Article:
Overview, Causes, & Risk Factors
Intrinsic factor is a protein made by the stomach that helps thebody take in B1\ \
What is going on in the body?
In most people, the stomach makes the intrinsic factor protein. This protein attaches to the B1\ \
When children are born without the intrinsic factor protein, they developB1\ \
What are the causes and risks of the disease?
A congenital lack of intrinsic factor is thought to be inherited in most cases.
Symptoms & Signs
What are the signs and symptoms of the disease?
A child with a congenital lack of intrinsic factor usually develops normally during the first 6 to 12months of life. After this time, symptoms slowly begin and may include:
Diagnosis & Tests
How is the disease diagnosed?
A congenital lack of intrinsic factor may be suspected after the history and physical exam. A bloodtest called a complete blood count, or CBC, is done first. This test counts the number of cells in the blood and will show a low number of red blood cells if anemia is present. Next, a blood test called a B1\ \
The diagnosis of congenital lack of intrinsic factor can be confirmed by a Schilling test, which uses radioactive vitamin B12 to measure the amount of B1\ \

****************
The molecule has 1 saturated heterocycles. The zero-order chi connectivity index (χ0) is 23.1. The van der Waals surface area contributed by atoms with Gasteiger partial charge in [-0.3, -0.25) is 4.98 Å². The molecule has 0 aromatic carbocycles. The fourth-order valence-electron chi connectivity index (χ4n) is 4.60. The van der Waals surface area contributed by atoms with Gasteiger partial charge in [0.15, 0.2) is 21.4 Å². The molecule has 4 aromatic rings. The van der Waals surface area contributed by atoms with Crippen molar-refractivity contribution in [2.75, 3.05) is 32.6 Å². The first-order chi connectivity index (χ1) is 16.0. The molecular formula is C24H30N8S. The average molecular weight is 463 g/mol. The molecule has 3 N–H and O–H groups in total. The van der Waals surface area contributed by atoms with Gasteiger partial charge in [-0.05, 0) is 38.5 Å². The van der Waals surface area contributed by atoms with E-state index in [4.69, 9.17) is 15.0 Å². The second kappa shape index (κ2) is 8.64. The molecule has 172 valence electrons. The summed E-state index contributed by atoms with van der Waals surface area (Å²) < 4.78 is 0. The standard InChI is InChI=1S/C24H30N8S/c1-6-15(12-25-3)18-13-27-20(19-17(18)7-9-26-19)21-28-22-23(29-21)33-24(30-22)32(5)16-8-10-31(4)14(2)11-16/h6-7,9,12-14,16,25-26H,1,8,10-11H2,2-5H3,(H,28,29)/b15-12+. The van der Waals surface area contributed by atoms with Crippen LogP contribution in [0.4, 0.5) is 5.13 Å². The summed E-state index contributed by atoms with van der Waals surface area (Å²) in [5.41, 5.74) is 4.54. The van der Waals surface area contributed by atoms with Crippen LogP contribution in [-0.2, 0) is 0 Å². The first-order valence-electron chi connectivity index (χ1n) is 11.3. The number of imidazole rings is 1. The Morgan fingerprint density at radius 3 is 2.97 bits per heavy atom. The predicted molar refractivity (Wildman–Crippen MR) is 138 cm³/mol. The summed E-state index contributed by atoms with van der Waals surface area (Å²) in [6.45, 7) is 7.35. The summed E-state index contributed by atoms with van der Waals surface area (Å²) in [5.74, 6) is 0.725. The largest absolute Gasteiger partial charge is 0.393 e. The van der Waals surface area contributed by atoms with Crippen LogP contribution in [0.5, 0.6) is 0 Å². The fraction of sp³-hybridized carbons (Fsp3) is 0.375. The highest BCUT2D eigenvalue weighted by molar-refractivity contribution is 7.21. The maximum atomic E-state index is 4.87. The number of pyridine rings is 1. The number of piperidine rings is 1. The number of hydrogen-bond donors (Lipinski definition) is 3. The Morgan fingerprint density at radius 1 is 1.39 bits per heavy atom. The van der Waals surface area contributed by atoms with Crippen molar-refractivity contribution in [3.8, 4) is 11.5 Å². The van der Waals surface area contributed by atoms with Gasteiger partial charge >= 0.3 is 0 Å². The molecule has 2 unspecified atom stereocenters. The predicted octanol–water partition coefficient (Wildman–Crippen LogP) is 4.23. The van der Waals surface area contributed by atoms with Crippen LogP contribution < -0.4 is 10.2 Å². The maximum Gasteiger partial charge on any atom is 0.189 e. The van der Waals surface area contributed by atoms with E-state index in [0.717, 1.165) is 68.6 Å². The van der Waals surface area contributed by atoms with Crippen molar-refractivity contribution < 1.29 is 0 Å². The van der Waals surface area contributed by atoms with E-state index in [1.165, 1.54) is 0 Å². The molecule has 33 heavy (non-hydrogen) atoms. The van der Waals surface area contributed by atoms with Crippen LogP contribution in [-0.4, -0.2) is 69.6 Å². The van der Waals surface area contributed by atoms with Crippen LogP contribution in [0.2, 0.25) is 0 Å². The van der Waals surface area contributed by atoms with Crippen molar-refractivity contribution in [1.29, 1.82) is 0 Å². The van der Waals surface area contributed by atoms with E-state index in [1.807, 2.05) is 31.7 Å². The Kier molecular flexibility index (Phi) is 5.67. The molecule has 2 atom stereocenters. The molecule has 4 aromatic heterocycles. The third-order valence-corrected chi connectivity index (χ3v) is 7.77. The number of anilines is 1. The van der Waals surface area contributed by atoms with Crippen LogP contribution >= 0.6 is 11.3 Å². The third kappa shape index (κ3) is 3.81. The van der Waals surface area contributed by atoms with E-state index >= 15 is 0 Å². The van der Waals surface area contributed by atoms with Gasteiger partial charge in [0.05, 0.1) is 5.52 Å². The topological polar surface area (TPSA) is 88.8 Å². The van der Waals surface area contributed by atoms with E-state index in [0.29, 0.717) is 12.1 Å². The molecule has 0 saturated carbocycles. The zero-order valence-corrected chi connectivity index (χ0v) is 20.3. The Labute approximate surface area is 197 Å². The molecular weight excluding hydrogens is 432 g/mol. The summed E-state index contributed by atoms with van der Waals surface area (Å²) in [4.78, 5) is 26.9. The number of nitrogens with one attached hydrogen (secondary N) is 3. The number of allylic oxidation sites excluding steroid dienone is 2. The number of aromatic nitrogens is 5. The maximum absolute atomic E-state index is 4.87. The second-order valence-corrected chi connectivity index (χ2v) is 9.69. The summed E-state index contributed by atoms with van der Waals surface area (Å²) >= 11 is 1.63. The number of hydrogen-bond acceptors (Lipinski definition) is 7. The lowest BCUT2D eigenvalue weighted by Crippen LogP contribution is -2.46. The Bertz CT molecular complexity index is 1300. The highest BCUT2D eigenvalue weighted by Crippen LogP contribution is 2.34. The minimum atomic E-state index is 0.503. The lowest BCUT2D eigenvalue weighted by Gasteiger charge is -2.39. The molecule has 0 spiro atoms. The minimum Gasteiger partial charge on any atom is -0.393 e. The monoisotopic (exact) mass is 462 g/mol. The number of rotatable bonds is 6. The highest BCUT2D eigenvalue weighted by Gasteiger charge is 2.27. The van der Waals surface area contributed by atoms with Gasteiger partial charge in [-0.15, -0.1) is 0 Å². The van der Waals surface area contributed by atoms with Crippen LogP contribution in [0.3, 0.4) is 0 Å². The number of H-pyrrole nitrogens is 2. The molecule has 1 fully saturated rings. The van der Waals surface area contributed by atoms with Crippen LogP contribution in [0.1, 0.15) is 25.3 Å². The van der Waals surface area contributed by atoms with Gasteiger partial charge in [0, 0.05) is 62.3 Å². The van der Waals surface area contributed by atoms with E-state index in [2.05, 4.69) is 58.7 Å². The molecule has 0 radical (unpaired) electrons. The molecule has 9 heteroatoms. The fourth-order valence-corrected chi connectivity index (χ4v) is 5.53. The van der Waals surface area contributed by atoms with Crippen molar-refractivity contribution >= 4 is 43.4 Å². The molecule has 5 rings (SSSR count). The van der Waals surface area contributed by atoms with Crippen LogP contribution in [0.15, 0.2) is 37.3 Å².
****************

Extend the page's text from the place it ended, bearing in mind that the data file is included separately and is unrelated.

Prevention & Expectations
What can be done to prevent the disease?
There are no known ways to prevent a congenital lack of intrinsic factor.
What are the long-term effects of the disease?
Most children have no long-term effects if the congenital lack of intrinsic factor is diagnosed andtreated promptly. If treatment is delayed, permanent damage to the nervoussystem may occur. This may include numbness, weakness, and cognitive impairments, or an impairedability to think logically. This damage may not go away with treatment.
What are the risks to others?
A congenital lack of intrinsic factor is not contagious. However, it is usually inherited. Genetic counseling may be helpful to couples with a family history of the disorder.
Treatment & Monitoring
What are the treatments for the disease?
Congenital lack of intrinsic factor is usually treated with injections of B1\ \
What are the side effects of the treatments?
Injections can cause soreness at the site of the needle stick.
What happens after treatment for the disease?
A person with congenital lack of intrinsic factor needs lifelong treatment. Most children grow up to be healthy and can lead normal lives with no restrictions. Further treatment may be needed if nervous system damage has occurred.
How is the disease monitored?
Monitoring is not usually needed unless nervous system damage is present. Any new or worsening symptoms should be reported to the healthcare provider.
Article type: xmedgeneral